Board Talk: What is the role of trustees in charitable campaigns?

Caroline Cooke and Alex Swallow debate the role of the board in campaigning issues

Board Talk
Board Talk

CC: It is for trustees to make the decision on when to campaign. Before making it, they must be clear about how the campaign will further or support the organisation's charitable purposes. They must also be mindful of the need to protect the charity's independence and reputation. If the charity has paid staff, they may deliver a campaign, but the decision to go ahead is for trustees. It is important that staff keep their trustees well informed about campaigning activity once a decision has been taken.

Trustees might consider keeping a risk register, including the campaigning work in their business plan and keeping minutes of meetings where decisions have been taken. Some types of campaigning and political activity, particularly those that have a high public profile, have the potential either to enhance or to damage the charity's reputation. Charities need to identify and manage risks, rather than completely avoiding them. It is also important that trustees think about how they will monitor and evaluate the campaign's success and impact.

AS: I agree that the decision is for the trustees to take, but I would add a couple of things. First, the smallest charities often have no staff whatsoever. This means that trustees must keep in close contact with any volunteers. For example, if a small charity has volunteers running a local service and the trustees campaign on an issue that affects this service, they should make sure they consult with the volunteers to try to prevent disharmony.

The other important thing for small charities to consider is time. A piece of campaigning work could be consistent with governing documents, and debated and considered properly, yet the charity shouldn't proceed with it because it would take too much time away from other activities.

Caroline CookeCC: As with any activity, it is essential that trustees consider the resources available to them before embarking on a campaign. Deciding how much resource to dedicate to a campaign will depend in part of the seriousness of the issue. Campaigning to change a policy decision is defined as political activity in our guidance, and if that is all the charity does it will, over time, adopt a political purpose and could become a non-charitable organisation. Essentially, any political campaigning must be a means to an end and not become an end in itself.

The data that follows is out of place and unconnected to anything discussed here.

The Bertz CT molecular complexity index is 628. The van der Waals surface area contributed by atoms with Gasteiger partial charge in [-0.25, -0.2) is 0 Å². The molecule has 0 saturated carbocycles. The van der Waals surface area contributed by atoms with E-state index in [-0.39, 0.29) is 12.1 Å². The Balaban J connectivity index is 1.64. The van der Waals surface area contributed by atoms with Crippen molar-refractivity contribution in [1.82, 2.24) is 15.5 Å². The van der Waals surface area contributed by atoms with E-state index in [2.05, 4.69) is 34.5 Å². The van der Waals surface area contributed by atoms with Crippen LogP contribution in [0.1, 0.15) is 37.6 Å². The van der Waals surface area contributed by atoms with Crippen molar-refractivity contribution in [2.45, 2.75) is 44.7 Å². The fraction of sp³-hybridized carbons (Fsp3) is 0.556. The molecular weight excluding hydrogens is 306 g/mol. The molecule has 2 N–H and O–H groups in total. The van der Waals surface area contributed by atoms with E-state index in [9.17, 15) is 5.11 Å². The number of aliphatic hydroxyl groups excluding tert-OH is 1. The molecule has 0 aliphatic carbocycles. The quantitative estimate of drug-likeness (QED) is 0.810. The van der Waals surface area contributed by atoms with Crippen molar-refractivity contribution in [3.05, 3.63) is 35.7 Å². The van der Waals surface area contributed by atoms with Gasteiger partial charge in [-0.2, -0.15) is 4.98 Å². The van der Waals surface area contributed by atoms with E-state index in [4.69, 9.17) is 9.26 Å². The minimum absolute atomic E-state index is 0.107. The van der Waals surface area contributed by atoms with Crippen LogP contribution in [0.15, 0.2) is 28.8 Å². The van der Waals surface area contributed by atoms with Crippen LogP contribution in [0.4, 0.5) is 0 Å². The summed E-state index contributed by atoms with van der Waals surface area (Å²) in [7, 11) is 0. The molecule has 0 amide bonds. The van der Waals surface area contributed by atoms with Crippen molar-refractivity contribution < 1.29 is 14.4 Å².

Alex Swallow AS: I think charities should look at the guidance that is already out there and try to get some help and support if they need it. At the Small Charities Coalition, we get a lot of calls from people who need clarification on charity matters. We stress we are not legal experts, but we try to guide them to useful sources of information and give them the tools to make decisions themselves. It is also very useful for charities to consider whether they should be campaigning alone - perhaps there are other organisations that they can partner with on particular issues, either locally or nationally.

To give our own example, we have staff but we are simply too small to campaign on issues on our own, especially given that our main purpose is to provide services to our members. However, by working with other charities we are able to pool resources and expertise and get more attention focused on issues that we care about. Does the commission have a view on whether it is better for charities to campaign alongside each other?

CC: It is for charities themselves to decide what is best in terms of campaigning individually or together. Certainly, working with other charities can be very effective, although there are some additional issues to consider at the outset. For example, it is unlikely that a campaigning alliance will fit with every one of its members' charitable purposes. However, consortia working can be very effective and the Charity Commission certainly encourages collaborative working between charities.

AS: I think it is important that charities feel they can act independently when it's necessary. On a wider point, I think the public really likes to see collaboration between charities, especially those in related fields. This is certainly something that funders of all stripes are becoming increasingly demanding about.

Caroline Cooke is head of policy engagement and research at the Charity Commission

Alex Swallow is chief executive of the Small Charities Coalition and founder of Young Charity Trustees.

Topics:
Governance

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